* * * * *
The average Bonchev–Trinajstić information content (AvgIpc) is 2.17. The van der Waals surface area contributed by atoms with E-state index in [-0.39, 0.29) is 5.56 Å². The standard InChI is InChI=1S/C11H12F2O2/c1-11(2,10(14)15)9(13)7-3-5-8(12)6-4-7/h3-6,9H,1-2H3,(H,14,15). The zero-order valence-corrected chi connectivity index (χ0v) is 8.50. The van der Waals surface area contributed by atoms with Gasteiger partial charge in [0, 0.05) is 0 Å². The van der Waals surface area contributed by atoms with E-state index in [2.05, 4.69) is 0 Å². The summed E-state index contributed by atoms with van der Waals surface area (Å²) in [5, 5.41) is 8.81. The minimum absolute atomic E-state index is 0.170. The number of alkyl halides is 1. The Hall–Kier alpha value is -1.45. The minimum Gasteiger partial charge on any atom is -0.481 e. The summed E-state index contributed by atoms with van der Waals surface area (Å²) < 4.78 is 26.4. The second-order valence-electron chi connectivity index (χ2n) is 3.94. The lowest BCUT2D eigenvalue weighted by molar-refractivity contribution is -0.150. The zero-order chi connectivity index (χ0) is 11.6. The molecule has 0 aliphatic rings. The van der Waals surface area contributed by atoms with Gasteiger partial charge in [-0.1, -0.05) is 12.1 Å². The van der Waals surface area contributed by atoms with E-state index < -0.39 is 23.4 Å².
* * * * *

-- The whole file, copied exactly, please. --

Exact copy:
The average Bonchev–Trinajstić information content (AvgIpc) is 2.17. The van der Waals surface area contributed by atoms with E-state index in [-0.39, 0.29) is 5.56 Å². The standard InChI is InChI=1S/C11H12F2O2/c1-11(2,10(14)15)9(13)7-3-5-8(12)6-4-7/h3-6,9H,1-2H3,(H,14,15). The zero-order valence-corrected chi connectivity index (χ0v) is 8.50. The van der Waals surface area contributed by atoms with Gasteiger partial charge in [0, 0.05) is 0 Å². The van der Waals surface area contributed by atoms with E-state index in [2.05, 4.69) is 0 Å². The summed E-state index contributed by atoms with van der Waals surface area (Å²) in [5, 5.41) is 8.81. The minimum absolute atomic E-state index is 0.170. The number of alkyl halides is 1. The Hall–Kier alpha value is -1.45. The minimum Gasteiger partial charge on any atom is -0.481 e. The summed E-state index contributed by atoms with van der Waals surface area (Å²) < 4.78 is 26.4. The second-order valence-electron chi connectivity index (χ2n) is 3.94. The lowest BCUT2D eigenvalue weighted by molar-refractivity contribution is -0.150. The zero-order chi connectivity index (χ0) is 11.6. The molecule has 0 aliphatic rings. The van der Waals surface area contributed by atoms with Gasteiger partial charge in [-0.1, -0.05) is 12.1 Å². The van der Waals surface area contributed by atoms with E-state index < -0.39 is 23.4 Å².